The Practitioner’s Guide to Multivariate Techniques Training Course

Primary tabs

Duration Duration

14 hours (usually 2 days including breaks)

Requirements Requirements


Overview Overview

The introduction of the digital computer, and now the widespread availability of computer packages, has opened up a hitherto difficult area of statistics; multivariate analysis. Previously the formidable computing effort associated with these procedures presented a real barrier. That barrier has now disappeared and the analyst can therefore concentrate on an appreciation and an interpretation of the findings.

Course Outline Course Outline

Multivariate Analysis of Variance (MANOVA)

Whereas the Analysis of Variance technique (ANOVA) investigates possible systematic differences between prescribes groups of individuals on a single variable, the technique of Multivariate Analysis of Variance is simply an extension of that procedure to numerous variates viewed collectively. These variates could be distinct in nature; for example Height, Weight etc, or repeated measures of a single variate over time or over space. When the variates are repeated measures over time or space, the analyses may often be reduced to a succession of univariate analyses, with easier interpretation. This procedure is often referred to as Repeated Measure Analysis.

Principal Component Analysis

If only two variates are recorded for a number of individuals, the data may conveniently be represented on a two-dimensional plot. If there are ‘p’ variates then one could imagine a plot of the data in ‘p’ dimensional space. The technique of Principal Component Analysis corresponds to a rotation of the axes so that the maximum amounts of variation are progressively represented along the new axes. It has been described as …….‘peering into multidimensional space, from every conceivable angle, and selecting as the viewing angle that which contains the maximum amount of variation’ The aim therefore is a reduction of the dimensionality of multivariate data. If for example a very high percentage (say 90%) of the variability is contained in the first two principal components, a plot of these components would be a virtually complete pictorial representation of the variability.

Discriminant Analysis

Suppose that several variates are observed on individuals from two identified groups. The technique of discriminant analysis involves calculating that linear function of the variates that best separates out the groups. The linear function may therefore be used to identify group membership simply from the pattern of variates. Various methods are available to estimate the success in general of this identification procedure.

Canonical Variate Analysis

Canonical Variate Analysis is in essence an extension of Discriminant Analysis to accommodate the situation where there are more than two groups of individuals.

Cluster Analysis

Cluster Analysis as the name suggests involves identifying groupings (or clusters) of individuals in multidimensional space. Since here there is no ‘a priori’ grouping of individuals, the identification of so called clusters is a subjective process subject to various assumptions. Most computer packages offer several clustering procedures that may often give differing results. However the pictorial representation of the so called ‘clusters’, in diagrams called dendrograms, provides a very useful diagnostic.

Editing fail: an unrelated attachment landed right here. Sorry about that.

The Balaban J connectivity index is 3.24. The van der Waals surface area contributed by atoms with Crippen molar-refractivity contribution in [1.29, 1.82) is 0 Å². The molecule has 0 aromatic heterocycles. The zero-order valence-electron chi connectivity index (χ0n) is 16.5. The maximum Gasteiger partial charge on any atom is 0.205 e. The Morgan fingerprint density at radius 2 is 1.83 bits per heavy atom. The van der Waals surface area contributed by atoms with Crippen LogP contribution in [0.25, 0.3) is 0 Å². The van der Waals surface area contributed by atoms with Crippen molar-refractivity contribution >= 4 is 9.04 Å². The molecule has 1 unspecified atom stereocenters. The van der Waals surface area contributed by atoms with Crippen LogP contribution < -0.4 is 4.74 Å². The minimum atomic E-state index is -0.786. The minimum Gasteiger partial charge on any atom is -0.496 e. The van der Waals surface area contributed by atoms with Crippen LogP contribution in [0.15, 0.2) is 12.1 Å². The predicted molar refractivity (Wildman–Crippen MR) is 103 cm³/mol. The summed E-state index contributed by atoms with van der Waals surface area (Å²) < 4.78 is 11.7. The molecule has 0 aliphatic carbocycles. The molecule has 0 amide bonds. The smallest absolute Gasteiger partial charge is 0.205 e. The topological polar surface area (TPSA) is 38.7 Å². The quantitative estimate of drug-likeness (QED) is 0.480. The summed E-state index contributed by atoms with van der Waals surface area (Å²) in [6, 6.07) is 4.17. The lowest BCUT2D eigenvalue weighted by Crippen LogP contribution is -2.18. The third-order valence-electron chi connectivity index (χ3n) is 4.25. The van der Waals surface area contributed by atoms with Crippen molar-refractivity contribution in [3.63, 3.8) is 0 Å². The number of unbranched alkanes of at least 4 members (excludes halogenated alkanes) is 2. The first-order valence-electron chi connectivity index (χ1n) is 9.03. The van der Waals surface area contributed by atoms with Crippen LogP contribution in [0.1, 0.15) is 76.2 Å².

Factor Analysis

If ‘p’ variates are observed on each of ‘n’ individuals, the technique of factor analysis attempts to identify say ‘r’ (< p) so called factors which determine to a large extent the variate values. The implicit assumption here therefore is that the entire array of ‘p’ variates is controlled by ‘r’ factors. For example the ‘p’ variates could represent the performance of students in numerous examination subjects, and we wish to determine whether a few attributes such as numerical ability, linguistic ability could account for much of the variability. The difficulties here stem from the fact that the so-called factors are not directly observable, and indeed may not really exist.

Factor analysis has been viewed very suspiciously over the years, because of the measure of speculation involved in the identification of factors. One popular numerical procedure starts with the rotation of axes using principal components (described above) followed by a rotation of the factors identified.

Bookings, Prices and Enquiries

Public Classroom Public Classroom
From 2590EUR
Public Classroom
Participants from multiple organisations. Topics usually cannot be customised
Private Classroom
Participants are from one organisation only. No external participants are allowed. Usually customised to a specific group, course topics are agreed between the client and the trainer.
Private Remote
The instructor and the participants are in two different physical locations and communicate via the Internet. More Information

The more delegates, the greater the savings per delegate. Table reflects price per delegate and is used for illustration purposes only, actual prices may differ.

Number of Delegates Public Classroom Private Remote
1 2590EUR 2090EUR
2 1620EUR 1345EUR
3 1297EUR 1097EUR
4 1135EUR 973EUR
Cannot find a suitable date? Choose Your Course Date >>
Too expensive? Suggest your price

Related Categories

Related Courses

Upcoming Courses

VenueCourse DateCourse Price [Remote / Classroom]
BaselMon, 2017-06-12 09:302090EUR / 2590EUR
ZürichMon, 2017-06-12 09:302090EUR / 2590EUR
BernWed, 2017-06-14 09:302090EUR / 2590EUR

Course Discounts

Course Discounts Newsletter

We respect the privacy of your email address. We will not pass on or sell your address to others.
You can always change your preferences or unsubscribe completely.

Some of our clients